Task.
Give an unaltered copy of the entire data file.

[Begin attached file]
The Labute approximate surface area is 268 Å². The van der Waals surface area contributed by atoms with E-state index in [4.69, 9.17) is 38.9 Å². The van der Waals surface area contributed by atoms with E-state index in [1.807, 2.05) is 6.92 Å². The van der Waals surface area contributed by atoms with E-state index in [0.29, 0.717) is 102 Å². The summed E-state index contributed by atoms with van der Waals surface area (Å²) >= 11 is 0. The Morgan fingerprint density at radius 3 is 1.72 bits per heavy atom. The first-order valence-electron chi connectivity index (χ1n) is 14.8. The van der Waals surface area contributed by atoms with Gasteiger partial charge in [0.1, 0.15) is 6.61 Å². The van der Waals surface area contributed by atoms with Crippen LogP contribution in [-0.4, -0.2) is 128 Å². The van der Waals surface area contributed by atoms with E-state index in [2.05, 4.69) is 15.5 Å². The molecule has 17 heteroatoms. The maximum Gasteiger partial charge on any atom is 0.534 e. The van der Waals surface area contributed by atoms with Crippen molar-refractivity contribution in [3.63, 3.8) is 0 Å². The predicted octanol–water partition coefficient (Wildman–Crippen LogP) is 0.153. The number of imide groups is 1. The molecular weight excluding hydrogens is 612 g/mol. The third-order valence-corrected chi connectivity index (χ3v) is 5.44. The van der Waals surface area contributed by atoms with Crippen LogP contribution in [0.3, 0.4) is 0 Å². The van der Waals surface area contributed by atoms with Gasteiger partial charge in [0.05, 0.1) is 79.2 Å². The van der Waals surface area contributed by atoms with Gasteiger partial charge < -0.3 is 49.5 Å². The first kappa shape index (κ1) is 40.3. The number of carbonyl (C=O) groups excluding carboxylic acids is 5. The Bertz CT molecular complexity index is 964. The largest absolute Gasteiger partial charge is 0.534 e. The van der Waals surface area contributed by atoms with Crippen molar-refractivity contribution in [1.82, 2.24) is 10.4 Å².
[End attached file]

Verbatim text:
The Labute approximate surface area is 268 Å². The van der Waals surface area contributed by atoms with E-state index in [4.69, 9.17) is 38.9 Å². The van der Waals surface area contributed by atoms with E-state index in [1.807, 2.05) is 6.92 Å². The van der Waals surface area contributed by atoms with E-state index in [0.29, 0.717) is 102 Å². The summed E-state index contributed by atoms with van der Waals surface area (Å²) >= 11 is 0. The Morgan fingerprint density at radius 3 is 1.72 bits per heavy atom. The first-order valence-electron chi connectivity index (χ1n) is 14.8. The van der Waals surface area contributed by atoms with Gasteiger partial charge in [0.1, 0.15) is 6.61 Å². The van der Waals surface area contributed by atoms with Crippen LogP contribution in [-0.4, -0.2) is 128 Å². The van der Waals surface area contributed by atoms with E-state index in [2.05, 4.69) is 15.5 Å². The molecule has 17 heteroatoms. The maximum Gasteiger partial charge on any atom is 0.534 e. The van der Waals surface area contributed by atoms with Crippen molar-refractivity contribution in [3.63, 3.8) is 0 Å². The predicted octanol–water partition coefficient (Wildman–Crippen LogP) is 0.153. The number of imide groups is 1. The molecular weight excluding hydrogens is 612 g/mol. The third-order valence-corrected chi connectivity index (χ3v) is 5.44. The van der Waals surface area contributed by atoms with Crippen LogP contribution in [0.3, 0.4) is 0 Å². The van der Waals surface area contributed by atoms with Gasteiger partial charge in [0.05, 0.1) is 79.2 Å². The van der Waals surface area contributed by atoms with Gasteiger partial charge < -0.3 is 49.5 Å². The first kappa shape index (κ1) is 40.3. The number of carbonyl (C=O) groups excluding carboxylic acids is 5. The Bertz CT molecular complexity index is 964. The largest absolute Gasteiger partial charge is 0.534 e. The van der Waals surface area contributed by atoms with Crippen molar-refractivity contribution in [1.82, 2.24) is 10.4 Å².